Nitrogen-fixing symbioses, particularly in the form of root nodules, are major drivers in many terrestrial ecosystems. Remarkably, these evolutionary strategies are concentrated in one small branch of the plant tree of life, traditionally thought to be due to an underlying "predisposition" that enabled multiple subsequent origins of plant-microbe symbioses (increasingly genomic evidence is suggesting the possibility of a single origin followed by dozens of losses). Commonalities and differences among multiple origins of the nodule organ, assessed at multiple levels from genes to ecology, will be highly relevant to crop improvement in non-fixing lineages.
Given the presence of multiple evolutionary transitions, and high diversity across phylogenetic and phenotypic axes, this clade is an exemplar for elucidating the mechanisms behind symbiotic strategies. I am using previously developed approaches (below) and newly assembled trait and phylogenomic datasets to investigate the evolutionary context that led to global dominance and species richness of this clade. This research is supported by UF seed funding and a recently funded Department of Energy grant focused on massive phylogenomic approaches to elucidating and engineering symbioses.
Niche biology in the Saxifragales
The Saxifragales are an ancient, relatively isolated clade of angiosperms associated with the Rosids and Vitales, whose heterogeneous composition is one of the great surprises of plant molecular systematics. In comparison with other clades at this level, it is relatively modest in size but exhibits a vast diversity of habitats. For instance, in this group one finds desert succulents closely related to aquatic weeds, or forest dwellers near alpine cushion plants. I am using this clade as a test case for new ideas in integrating niche modeling and phylogenetics to examine historical habitat transitions.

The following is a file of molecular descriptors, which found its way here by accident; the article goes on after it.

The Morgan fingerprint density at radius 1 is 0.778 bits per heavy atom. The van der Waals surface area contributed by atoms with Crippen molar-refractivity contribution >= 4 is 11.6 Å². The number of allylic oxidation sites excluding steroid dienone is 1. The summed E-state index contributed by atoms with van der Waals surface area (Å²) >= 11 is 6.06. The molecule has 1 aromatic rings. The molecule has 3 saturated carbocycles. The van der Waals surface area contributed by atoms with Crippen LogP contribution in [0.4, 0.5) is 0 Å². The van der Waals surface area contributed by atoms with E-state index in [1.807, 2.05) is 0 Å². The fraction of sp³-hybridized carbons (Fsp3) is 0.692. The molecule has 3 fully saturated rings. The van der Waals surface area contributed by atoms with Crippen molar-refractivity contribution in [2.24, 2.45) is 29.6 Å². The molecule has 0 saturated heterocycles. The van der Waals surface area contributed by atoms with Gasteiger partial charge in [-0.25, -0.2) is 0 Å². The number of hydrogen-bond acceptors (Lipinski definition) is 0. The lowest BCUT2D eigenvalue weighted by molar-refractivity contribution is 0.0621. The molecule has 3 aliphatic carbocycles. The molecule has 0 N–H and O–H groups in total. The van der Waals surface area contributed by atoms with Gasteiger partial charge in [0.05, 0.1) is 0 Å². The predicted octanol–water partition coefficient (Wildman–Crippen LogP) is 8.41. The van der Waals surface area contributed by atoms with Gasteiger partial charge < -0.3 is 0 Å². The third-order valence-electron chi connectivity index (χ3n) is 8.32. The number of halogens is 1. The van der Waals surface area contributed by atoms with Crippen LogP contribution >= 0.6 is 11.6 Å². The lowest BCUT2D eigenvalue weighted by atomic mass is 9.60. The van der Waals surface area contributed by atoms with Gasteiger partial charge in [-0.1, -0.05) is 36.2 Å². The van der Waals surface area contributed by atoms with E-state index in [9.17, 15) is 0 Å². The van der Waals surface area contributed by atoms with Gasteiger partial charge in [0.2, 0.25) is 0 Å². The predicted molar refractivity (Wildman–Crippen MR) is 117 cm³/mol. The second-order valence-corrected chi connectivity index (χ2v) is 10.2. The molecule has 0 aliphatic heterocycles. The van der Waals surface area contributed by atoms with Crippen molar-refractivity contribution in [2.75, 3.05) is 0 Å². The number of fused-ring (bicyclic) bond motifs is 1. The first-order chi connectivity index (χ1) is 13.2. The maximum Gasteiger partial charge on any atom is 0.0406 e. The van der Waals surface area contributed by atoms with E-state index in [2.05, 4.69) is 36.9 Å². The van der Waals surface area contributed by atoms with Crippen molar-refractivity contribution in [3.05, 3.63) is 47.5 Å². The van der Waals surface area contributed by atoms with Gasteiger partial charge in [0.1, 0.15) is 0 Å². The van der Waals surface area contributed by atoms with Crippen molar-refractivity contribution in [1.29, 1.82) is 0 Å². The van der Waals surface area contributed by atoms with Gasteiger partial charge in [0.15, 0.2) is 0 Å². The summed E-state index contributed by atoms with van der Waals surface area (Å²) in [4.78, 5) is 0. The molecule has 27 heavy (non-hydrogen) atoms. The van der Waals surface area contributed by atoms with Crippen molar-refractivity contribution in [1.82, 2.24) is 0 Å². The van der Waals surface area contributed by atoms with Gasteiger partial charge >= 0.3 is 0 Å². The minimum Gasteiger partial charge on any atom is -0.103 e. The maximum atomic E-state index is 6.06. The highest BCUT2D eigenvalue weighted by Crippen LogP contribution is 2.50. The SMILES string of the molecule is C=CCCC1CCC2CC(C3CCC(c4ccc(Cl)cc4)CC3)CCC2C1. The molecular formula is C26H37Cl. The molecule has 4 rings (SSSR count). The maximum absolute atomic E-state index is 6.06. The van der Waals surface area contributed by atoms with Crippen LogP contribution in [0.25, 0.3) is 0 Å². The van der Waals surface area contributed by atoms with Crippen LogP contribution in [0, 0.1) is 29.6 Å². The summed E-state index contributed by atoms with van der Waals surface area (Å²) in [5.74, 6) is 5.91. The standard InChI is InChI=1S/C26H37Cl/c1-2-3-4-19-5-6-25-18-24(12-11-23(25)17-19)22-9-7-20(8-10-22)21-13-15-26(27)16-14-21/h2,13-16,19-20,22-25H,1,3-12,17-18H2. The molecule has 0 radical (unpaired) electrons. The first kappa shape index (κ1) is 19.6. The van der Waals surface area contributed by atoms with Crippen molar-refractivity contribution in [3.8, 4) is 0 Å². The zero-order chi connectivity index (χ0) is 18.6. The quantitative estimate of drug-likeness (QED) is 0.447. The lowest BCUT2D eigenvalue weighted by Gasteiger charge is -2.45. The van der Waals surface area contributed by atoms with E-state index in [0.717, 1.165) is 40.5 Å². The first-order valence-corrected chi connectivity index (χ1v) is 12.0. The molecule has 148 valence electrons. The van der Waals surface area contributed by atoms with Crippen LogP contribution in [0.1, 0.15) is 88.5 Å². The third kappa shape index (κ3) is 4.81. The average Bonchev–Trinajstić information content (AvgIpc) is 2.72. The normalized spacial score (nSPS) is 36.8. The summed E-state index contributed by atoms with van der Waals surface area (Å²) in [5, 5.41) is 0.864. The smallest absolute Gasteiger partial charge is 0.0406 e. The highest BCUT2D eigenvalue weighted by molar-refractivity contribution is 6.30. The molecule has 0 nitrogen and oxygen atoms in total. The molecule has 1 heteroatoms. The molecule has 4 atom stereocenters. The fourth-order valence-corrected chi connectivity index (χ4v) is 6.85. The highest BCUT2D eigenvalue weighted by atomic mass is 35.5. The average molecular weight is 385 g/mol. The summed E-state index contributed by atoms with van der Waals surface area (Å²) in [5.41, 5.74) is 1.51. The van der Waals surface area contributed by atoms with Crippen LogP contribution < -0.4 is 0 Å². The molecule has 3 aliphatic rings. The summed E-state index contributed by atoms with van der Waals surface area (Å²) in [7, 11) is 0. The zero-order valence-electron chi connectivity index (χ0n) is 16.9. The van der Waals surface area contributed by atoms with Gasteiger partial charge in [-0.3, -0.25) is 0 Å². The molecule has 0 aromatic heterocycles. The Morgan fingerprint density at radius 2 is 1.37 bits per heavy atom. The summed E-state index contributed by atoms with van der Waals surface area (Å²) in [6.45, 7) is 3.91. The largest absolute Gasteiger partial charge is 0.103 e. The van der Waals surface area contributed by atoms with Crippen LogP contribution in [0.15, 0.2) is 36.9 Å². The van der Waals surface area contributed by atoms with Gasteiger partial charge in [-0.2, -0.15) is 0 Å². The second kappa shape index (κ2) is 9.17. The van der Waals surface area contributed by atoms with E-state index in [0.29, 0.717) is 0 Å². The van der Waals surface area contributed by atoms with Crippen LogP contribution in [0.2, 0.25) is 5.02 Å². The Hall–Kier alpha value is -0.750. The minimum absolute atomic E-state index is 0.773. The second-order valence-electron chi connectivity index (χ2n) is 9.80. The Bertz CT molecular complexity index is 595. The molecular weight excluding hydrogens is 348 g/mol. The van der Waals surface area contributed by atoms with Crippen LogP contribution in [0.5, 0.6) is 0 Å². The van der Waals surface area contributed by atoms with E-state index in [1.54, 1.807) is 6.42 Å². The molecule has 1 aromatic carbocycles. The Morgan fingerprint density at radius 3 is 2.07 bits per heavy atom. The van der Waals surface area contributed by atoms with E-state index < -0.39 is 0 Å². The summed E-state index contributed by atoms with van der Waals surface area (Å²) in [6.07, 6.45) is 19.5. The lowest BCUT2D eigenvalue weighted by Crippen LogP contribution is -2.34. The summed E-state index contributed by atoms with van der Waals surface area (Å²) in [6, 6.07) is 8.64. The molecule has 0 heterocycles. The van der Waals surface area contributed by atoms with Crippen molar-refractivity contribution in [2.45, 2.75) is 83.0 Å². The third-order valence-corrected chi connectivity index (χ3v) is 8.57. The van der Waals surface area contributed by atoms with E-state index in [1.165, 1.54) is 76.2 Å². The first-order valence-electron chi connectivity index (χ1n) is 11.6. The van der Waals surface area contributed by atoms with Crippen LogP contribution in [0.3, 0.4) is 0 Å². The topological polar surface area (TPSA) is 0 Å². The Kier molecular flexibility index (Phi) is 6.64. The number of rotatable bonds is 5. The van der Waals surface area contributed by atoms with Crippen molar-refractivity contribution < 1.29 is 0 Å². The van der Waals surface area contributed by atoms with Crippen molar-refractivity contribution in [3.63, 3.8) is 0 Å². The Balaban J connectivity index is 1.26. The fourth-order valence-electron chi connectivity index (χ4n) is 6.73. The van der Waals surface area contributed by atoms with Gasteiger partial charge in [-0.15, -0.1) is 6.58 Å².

Part of this work involves some methods development in the field of phyloclimatic modeling. Another important element is the use of collections; I have sequenced hundreds of specimens, including collections made over a century ago. This part of my work was funded as part of the first cohort of collections postdocs in the NSF PRFB program. Undergraduate students have played a major role in data collection for this project.
Deep hybridization in Heuchera
Heuchera has frequently been cited as a model for chloroplast capture, but recently developed sequencing technologies and coalescent methods have allowed me to return to this system with a high-resolution and probabilistically rigorous phylogenomic approach. This work has revealed deep phylogenetic incongruence involving Heuchera and two closely related genera, as well as numerous instances within the genus. I have also developed methods for ancestral reconstruction of niche space in order to evaluate how historical range dynamics during historical climatic cooling drove gene flow.